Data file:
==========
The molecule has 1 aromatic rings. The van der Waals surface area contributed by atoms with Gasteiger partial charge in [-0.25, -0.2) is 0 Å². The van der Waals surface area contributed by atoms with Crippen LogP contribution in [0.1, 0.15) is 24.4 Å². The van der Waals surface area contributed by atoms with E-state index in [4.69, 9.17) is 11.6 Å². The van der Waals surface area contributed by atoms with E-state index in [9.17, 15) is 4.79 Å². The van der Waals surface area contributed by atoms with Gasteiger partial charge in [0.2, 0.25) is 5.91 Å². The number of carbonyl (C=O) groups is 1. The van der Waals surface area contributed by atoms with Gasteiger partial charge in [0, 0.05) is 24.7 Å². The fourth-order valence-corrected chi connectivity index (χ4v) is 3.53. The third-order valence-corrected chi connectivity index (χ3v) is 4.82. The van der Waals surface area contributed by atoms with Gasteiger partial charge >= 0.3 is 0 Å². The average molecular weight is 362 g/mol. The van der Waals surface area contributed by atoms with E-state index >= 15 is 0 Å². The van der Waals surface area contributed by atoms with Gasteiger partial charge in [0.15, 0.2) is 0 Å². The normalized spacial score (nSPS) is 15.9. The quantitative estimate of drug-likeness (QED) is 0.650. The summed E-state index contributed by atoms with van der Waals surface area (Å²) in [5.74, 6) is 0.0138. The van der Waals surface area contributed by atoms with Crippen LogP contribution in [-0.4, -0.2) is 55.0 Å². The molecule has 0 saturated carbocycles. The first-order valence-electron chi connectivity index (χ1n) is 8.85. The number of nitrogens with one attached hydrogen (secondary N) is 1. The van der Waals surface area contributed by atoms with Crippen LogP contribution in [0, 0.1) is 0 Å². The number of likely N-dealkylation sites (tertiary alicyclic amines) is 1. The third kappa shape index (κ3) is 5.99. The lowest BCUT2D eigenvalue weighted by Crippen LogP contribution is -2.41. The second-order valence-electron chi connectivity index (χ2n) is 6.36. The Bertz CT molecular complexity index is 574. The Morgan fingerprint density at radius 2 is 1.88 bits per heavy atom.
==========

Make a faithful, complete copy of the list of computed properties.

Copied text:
The molecule has 1 aromatic rings. The van der Waals surface area contributed by atoms with Gasteiger partial charge in [-0.25, -0.2) is 0 Å². The van der Waals surface area contributed by atoms with Crippen LogP contribution in [0.1, 0.15) is 24.4 Å². The van der Waals surface area contributed by atoms with E-state index in [4.69, 9.17) is 11.6 Å². The van der Waals surface area contributed by atoms with E-state index in [9.17, 15) is 4.79 Å². The van der Waals surface area contributed by atoms with Gasteiger partial charge in [0.2, 0.25) is 5.91 Å². The number of carbonyl (C=O) groups is 1. The van der Waals surface area contributed by atoms with Gasteiger partial charge in [0, 0.05) is 24.7 Å². The fourth-order valence-corrected chi connectivity index (χ4v) is 3.53. The third-order valence-corrected chi connectivity index (χ3v) is 4.82. The van der Waals surface area contributed by atoms with Gasteiger partial charge >= 0.3 is 0 Å². The average molecular weight is 362 g/mol. The van der Waals surface area contributed by atoms with E-state index >= 15 is 0 Å². The van der Waals surface area contributed by atoms with Gasteiger partial charge in [0.15, 0.2) is 0 Å². The normalized spacial score (nSPS) is 15.9. The quantitative estimate of drug-likeness (QED) is 0.650. The summed E-state index contributed by atoms with van der Waals surface area (Å²) in [5.74, 6) is 0.0138. The van der Waals surface area contributed by atoms with Crippen LogP contribution in [-0.4, -0.2) is 55.0 Å². The molecule has 0 saturated carbocycles. The first-order valence-electron chi connectivity index (χ1n) is 8.85. The number of nitrogens with one attached hydrogen (secondary N) is 1. The van der Waals surface area contributed by atoms with Crippen LogP contribution in [0, 0.1) is 0 Å². The number of likely N-dealkylation sites (tertiary alicyclic amines) is 1. The third kappa shape index (κ3) is 5.99. The lowest BCUT2D eigenvalue weighted by Crippen LogP contribution is -2.41. The second-order valence-electron chi connectivity index (χ2n) is 6.36. The Bertz CT molecular complexity index is 574. The Morgan fingerprint density at radius 2 is 1.88 bits per heavy atom.